Interim results show decline in performance for both housebuilders

Rival housebuilders Barratt and Redrow have both reported reduced revenue and profit on the day a merger between the two was announced.  

Barratt, which is set to acquire Redrow in a deal worth £2.5bn, posted income of £1.85bn in the half year to December 2023, a third down on the same period the year prior. 

Pre-tax profit was also down 81% from £502m to £95m, partly owing to adjusted items relating to costs associated with legacy properties, which were estimated to have cost £62m. 


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Redrow will be rebranded Barratt Redrow in the wake of this morning’s merger news

Barratt said its full year outturn would depend on “how the market evolves” through the spring but said it expected total completions between 13,500 and 14,000. 

“Since the start of January, we have seen early signs of improvement in both reservation rates and buyer sentiment, helped by expectations of lower interest rates and the introduction of more competitive mortgage rates,” said Barratt chief executive David Thomas.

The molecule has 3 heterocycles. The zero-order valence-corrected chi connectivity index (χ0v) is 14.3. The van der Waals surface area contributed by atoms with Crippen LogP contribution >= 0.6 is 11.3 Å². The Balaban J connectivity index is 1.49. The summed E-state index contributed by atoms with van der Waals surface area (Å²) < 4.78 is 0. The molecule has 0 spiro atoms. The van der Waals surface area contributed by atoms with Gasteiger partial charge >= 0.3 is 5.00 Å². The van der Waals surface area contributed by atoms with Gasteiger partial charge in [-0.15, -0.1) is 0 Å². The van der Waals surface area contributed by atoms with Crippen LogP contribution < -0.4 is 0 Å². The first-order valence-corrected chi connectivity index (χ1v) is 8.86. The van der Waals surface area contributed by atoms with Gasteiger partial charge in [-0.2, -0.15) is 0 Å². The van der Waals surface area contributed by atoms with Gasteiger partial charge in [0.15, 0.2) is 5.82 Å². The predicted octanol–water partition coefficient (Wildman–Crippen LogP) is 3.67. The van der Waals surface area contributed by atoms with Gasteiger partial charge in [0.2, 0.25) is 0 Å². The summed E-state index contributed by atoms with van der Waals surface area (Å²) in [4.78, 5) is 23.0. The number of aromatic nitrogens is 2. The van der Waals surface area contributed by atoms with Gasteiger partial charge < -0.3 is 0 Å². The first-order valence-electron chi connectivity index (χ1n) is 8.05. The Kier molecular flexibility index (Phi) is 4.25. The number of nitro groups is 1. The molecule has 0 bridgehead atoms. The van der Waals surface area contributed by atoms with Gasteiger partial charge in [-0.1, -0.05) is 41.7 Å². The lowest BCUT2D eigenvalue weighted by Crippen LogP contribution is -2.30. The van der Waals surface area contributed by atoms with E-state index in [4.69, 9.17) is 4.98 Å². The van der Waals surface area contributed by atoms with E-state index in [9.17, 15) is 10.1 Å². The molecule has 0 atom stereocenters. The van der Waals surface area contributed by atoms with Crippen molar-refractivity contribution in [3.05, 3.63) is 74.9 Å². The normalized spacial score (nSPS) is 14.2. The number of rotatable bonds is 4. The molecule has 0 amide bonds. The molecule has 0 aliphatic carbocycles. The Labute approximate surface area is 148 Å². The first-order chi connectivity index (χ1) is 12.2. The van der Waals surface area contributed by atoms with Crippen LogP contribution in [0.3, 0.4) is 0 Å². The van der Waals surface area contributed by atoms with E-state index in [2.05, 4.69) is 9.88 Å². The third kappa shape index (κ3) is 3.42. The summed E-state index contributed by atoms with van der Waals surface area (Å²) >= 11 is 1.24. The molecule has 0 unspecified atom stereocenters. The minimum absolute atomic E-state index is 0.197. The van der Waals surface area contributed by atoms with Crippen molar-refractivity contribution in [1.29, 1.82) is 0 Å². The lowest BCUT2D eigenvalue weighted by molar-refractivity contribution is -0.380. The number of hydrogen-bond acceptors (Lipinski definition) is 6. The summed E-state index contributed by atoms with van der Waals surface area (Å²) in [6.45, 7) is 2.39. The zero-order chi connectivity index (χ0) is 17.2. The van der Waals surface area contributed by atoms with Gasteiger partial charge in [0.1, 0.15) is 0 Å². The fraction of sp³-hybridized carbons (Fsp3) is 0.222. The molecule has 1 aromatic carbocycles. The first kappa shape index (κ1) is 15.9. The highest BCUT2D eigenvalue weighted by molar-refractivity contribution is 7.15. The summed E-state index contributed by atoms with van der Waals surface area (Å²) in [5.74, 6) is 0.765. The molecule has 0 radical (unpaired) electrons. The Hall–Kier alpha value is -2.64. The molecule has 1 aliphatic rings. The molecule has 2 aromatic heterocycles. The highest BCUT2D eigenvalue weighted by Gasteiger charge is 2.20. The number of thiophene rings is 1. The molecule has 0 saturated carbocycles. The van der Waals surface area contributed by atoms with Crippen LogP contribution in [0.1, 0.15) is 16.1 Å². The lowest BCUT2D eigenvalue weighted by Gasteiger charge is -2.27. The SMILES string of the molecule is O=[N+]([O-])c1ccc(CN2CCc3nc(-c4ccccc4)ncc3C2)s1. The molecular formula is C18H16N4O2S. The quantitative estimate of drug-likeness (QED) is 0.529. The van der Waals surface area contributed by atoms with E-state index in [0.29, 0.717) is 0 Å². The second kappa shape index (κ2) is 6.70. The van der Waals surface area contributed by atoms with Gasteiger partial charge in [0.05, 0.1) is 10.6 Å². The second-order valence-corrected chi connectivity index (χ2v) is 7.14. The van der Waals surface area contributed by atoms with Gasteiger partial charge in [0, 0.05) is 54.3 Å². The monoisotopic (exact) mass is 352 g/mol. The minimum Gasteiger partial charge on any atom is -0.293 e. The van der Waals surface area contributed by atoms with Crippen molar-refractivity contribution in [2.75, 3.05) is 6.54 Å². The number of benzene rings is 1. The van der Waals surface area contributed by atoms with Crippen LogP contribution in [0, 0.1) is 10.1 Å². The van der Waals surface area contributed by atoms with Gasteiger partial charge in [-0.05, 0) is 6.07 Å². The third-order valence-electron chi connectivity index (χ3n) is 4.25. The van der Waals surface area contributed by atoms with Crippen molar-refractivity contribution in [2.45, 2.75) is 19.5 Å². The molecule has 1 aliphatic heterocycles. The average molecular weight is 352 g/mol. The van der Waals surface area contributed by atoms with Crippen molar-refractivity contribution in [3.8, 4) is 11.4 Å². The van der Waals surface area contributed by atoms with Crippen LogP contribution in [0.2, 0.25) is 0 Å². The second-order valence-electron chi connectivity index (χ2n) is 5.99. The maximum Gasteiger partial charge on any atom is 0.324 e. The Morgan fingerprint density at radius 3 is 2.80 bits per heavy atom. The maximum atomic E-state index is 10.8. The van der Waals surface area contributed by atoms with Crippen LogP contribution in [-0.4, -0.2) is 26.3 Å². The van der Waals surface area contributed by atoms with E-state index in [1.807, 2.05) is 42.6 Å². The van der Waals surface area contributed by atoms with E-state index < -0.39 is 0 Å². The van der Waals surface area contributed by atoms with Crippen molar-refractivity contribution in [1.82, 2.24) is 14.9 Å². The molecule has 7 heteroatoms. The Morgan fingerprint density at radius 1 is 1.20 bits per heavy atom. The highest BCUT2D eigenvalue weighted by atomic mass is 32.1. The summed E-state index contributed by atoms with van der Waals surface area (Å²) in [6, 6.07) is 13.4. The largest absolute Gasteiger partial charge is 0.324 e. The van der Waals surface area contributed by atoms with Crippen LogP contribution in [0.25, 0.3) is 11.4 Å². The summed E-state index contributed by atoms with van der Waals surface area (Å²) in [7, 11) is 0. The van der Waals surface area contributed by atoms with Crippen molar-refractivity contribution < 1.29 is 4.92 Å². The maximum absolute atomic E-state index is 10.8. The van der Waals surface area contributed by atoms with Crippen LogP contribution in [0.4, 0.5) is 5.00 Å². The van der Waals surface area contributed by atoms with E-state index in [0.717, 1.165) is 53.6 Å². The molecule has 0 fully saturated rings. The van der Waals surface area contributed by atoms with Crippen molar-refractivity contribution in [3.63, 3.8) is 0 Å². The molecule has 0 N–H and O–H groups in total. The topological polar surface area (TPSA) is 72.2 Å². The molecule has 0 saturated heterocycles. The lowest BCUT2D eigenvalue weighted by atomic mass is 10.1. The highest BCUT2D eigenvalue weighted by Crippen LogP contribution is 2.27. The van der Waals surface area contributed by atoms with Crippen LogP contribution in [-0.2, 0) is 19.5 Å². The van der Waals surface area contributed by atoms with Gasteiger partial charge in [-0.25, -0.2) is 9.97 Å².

Redrow, the smaller of the pair, also saw its revenue cut to £756m in the half year to December 2023, compared with £1.03bn in the same period the previous year. 

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Its pre-tax profit dropped to £84m from £198m. For the full year, the firm is anticipating revenue between £1.65bn and £1.7bn and underlying pre-tax profit of between £180m and £200m. 

Matthew Pratt, group chief executive at Redrow, said recent improvements in mortgage approvals and reduced mortgage rates had “improved homebuyer confidence and raised the prospects of a return to a more stable sales market”.